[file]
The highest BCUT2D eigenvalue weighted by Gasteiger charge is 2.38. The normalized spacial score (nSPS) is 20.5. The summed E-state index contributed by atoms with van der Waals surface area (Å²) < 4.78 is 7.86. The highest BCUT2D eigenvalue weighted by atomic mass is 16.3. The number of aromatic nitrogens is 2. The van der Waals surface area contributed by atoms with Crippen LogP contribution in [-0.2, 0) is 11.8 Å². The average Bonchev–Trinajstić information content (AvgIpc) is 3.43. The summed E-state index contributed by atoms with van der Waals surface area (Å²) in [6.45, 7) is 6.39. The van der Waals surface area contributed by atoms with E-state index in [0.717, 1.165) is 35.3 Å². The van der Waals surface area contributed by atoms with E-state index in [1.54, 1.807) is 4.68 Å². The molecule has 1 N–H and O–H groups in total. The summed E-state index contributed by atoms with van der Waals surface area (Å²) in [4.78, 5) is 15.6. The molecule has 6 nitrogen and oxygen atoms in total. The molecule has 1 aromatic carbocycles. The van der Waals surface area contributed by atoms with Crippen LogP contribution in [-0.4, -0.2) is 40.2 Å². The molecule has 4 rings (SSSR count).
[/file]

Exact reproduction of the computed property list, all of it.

The highest BCUT2D eigenvalue weighted by Gasteiger charge is 2.38. The normalized spacial score (nSPS) is 20.5. The summed E-state index contributed by atoms with van der Waals surface area (Å²) < 4.78 is 7.86. The highest BCUT2D eigenvalue weighted by atomic mass is 16.3. The number of aromatic nitrogens is 2. The van der Waals surface area contributed by atoms with Crippen LogP contribution in [-0.2, 0) is 11.8 Å². The average Bonchev–Trinajstić information content (AvgIpc) is 3.43. The summed E-state index contributed by atoms with van der Waals surface area (Å²) in [6.45, 7) is 6.39. The van der Waals surface area contributed by atoms with E-state index in [0.717, 1.165) is 35.3 Å². The van der Waals surface area contributed by atoms with E-state index in [1.54, 1.807) is 4.68 Å². The molecule has 1 N–H and O–H groups in total. The summed E-state index contributed by atoms with van der Waals surface area (Å²) in [4.78, 5) is 15.6. The molecule has 6 nitrogen and oxygen atoms in total. The molecule has 1 aromatic carbocycles. The van der Waals surface area contributed by atoms with Crippen LogP contribution in [-0.4, -0.2) is 40.2 Å². The molecule has 4 rings (SSSR count).